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Cardio Exercises & Sinus Pressure

Cardio Exercises & Sinus Pressure
A woman riding a stationary bike at the gym. Photo Credit: Ralf Cornesse/Hemera/Getty Images

Whether to exercise strenuously when dealing with sinus pressure depends on the nature of the pain. If you already have sinus pain before a workout, cardio can actually relieve it. Vigorous exercise might open nasal passages, which in turns relieves sinus pressure. But if sinus pain begins during a cardio session, determining the underlying cause will help you decide how to deal with these exercise headaches.

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If sinus pressure occurs during a cardio workout, you may have either a burgeoning sinus infection or allergic rhinitis. Sinus infections often follow a cold, because the virus leaves your body less able to fight off bacteria, notes the American Academy of Otolaryngology. In the case of sinusitis, sinus pressure likely will remain after a workout and be accompanied by thick nasal discharge. Rhinitis is an allergic reaction to an environmental factor, such as outdoor pollen or indoor dust and mold. These allergies provoke your body to produce protective histamines, which can cause sinus congestion and discharge. If you perform cardio in an area that triggers these allergies, your symptoms might recede when you complete your workout.


If the underlying cause is hay fever or another kind of allergic response, there are ways to release your sinus pressure. Massage your forehead and cheeks to stimulate mucus release to provide release from the pressure. Try an over-the-counter saline nasal spray to cleanse your nose and remove thick mucus. Your sinuses get irritated and inflamed when they are dry -- that worsens the pressure. Drink plenty of fluids to keep your body and nasal passages hydrated. If you have a sinus infection, a course of antibiotics can help clear it up and enable you to work out without pain.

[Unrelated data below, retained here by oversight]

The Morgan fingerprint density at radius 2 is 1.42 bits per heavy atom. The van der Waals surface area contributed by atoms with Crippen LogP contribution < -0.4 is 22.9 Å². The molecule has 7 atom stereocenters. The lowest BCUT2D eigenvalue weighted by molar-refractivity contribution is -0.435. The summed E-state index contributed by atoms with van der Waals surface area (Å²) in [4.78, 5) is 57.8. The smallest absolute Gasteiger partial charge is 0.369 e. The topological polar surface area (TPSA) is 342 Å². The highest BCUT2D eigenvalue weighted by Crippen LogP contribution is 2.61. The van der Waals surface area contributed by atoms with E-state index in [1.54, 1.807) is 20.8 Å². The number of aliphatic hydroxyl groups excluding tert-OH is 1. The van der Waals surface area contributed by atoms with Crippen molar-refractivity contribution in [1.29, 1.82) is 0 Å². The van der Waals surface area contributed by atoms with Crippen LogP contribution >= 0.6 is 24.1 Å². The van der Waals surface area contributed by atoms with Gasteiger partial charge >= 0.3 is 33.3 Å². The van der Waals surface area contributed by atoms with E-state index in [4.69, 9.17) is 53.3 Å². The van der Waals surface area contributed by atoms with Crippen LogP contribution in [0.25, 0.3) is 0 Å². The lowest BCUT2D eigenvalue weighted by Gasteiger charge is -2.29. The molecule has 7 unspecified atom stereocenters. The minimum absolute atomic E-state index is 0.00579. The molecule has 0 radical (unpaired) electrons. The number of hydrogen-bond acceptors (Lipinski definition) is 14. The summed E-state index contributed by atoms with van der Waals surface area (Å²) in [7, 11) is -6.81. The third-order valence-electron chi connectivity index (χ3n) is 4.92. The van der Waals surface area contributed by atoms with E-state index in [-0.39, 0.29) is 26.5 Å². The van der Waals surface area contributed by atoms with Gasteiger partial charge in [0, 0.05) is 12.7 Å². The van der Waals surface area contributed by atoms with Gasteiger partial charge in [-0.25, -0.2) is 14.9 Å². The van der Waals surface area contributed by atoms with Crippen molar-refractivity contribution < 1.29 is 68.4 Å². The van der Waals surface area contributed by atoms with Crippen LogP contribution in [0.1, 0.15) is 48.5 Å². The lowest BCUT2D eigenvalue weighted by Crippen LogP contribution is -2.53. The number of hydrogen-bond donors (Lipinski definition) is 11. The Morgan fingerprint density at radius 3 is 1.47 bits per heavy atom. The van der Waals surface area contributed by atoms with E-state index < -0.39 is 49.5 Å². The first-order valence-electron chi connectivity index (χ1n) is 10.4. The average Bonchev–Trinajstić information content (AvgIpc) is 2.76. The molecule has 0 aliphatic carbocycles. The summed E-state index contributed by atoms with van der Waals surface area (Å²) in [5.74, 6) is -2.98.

If you suspect allergic reactions are causing your cardio sinus pressure, consider changing the workout venue. During hay fever season, performing cardio indoors might help prevent sinus flare-ups. Some people find that traffic fumes or chemicals trigger sinus pressure. In those cases, exercising outdoors is still possible, as long as it is done away from traffic fumes or industrial areas. Alternatively, dust or indoor allergens that lead to sinus pressure can be alleviated by running, walking or swimming outside rather than in a gym or home environment.


In some cases, “powering through” sinus pain is not recommended. Rest rather than working out if a sinus infection carries other symptoms, including fever or chest congestion. Attempting cardio when you have more than a mild cold can open the door to more serious illness.

Other Culprits

Talk to your doctor before self-diagnosing your cardio headaches as sinus pressure. Some exercise headaches are believed to result from dilated blood vessels rather than swollen nasal passages. Why some people experience this phenomenon remains unclear, but taking prescription anti-inflammatory medication before cardio sessions might alleviate symptoms. But serious health issues might also bring about head pressure during cardio. Potential disorders for which an exercise headache is a symptom include bleeding in the brain, tumors or reduced arterial flow.

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